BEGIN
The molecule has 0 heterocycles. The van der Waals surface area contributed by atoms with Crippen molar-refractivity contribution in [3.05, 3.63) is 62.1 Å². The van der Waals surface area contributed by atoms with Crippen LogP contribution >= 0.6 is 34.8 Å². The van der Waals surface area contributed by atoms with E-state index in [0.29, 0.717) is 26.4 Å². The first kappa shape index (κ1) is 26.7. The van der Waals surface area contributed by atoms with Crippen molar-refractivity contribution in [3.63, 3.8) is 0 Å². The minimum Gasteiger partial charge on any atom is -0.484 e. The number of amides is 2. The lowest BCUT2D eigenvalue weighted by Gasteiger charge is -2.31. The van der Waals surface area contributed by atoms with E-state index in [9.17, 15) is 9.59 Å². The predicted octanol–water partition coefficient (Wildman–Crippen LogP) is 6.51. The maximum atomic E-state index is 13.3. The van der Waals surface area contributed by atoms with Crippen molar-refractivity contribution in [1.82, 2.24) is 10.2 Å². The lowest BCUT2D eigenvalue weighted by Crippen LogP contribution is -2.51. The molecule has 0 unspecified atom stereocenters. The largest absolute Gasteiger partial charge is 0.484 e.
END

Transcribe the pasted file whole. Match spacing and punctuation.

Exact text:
The molecule has 0 heterocycles. The van der Waals surface area contributed by atoms with Crippen molar-refractivity contribution in [3.05, 3.63) is 62.1 Å². The van der Waals surface area contributed by atoms with Crippen LogP contribution >= 0.6 is 34.8 Å². The van der Waals surface area contributed by atoms with E-state index in [0.29, 0.717) is 26.4 Å². The first kappa shape index (κ1) is 26.7. The van der Waals surface area contributed by atoms with Crippen molar-refractivity contribution in [3.63, 3.8) is 0 Å². The minimum Gasteiger partial charge on any atom is -0.484 e. The number of amides is 2. The lowest BCUT2D eigenvalue weighted by Gasteiger charge is -2.31. The van der Waals surface area contributed by atoms with E-state index in [9.17, 15) is 9.59 Å². The predicted octanol–water partition coefficient (Wildman–Crippen LogP) is 6.51. The maximum atomic E-state index is 13.3. The van der Waals surface area contributed by atoms with Crippen molar-refractivity contribution in [1.82, 2.24) is 10.2 Å². The lowest BCUT2D eigenvalue weighted by Crippen LogP contribution is -2.51. The molecule has 0 unspecified atom stereocenters. The largest absolute Gasteiger partial charge is 0.484 e.